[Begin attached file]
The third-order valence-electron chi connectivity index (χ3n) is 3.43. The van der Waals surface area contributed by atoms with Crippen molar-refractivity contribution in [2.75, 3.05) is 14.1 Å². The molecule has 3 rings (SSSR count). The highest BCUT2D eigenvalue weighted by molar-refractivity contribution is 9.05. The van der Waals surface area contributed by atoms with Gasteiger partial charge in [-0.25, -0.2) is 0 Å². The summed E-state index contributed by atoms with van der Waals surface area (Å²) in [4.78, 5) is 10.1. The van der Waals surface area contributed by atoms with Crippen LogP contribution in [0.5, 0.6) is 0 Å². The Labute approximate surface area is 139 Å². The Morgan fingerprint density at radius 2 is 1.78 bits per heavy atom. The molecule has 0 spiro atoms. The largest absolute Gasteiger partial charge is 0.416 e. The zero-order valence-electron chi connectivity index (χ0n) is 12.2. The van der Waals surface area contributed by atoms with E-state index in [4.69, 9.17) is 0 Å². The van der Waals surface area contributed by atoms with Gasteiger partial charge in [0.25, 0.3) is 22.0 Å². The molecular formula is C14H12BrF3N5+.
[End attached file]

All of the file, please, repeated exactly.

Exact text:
The third-order valence-electron chi connectivity index (χ3n) is 3.43. The van der Waals surface area contributed by atoms with Crippen molar-refractivity contribution in [2.75, 3.05) is 14.1 Å². The molecule has 3 rings (SSSR count). The highest BCUT2D eigenvalue weighted by molar-refractivity contribution is 9.05. The van der Waals surface area contributed by atoms with Gasteiger partial charge in [-0.25, -0.2) is 0 Å². The summed E-state index contributed by atoms with van der Waals surface area (Å²) in [4.78, 5) is 10.1. The van der Waals surface area contributed by atoms with Crippen LogP contribution in [0.5, 0.6) is 0 Å². The Labute approximate surface area is 139 Å². The Morgan fingerprint density at radius 2 is 1.78 bits per heavy atom. The molecule has 0 spiro atoms. The largest absolute Gasteiger partial charge is 0.416 e. The zero-order valence-electron chi connectivity index (χ0n) is 12.2. The van der Waals surface area contributed by atoms with E-state index in [4.69, 9.17) is 0 Å². The van der Waals surface area contributed by atoms with Gasteiger partial charge in [0.25, 0.3) is 22.0 Å². The molecular formula is C14H12BrF3N5+.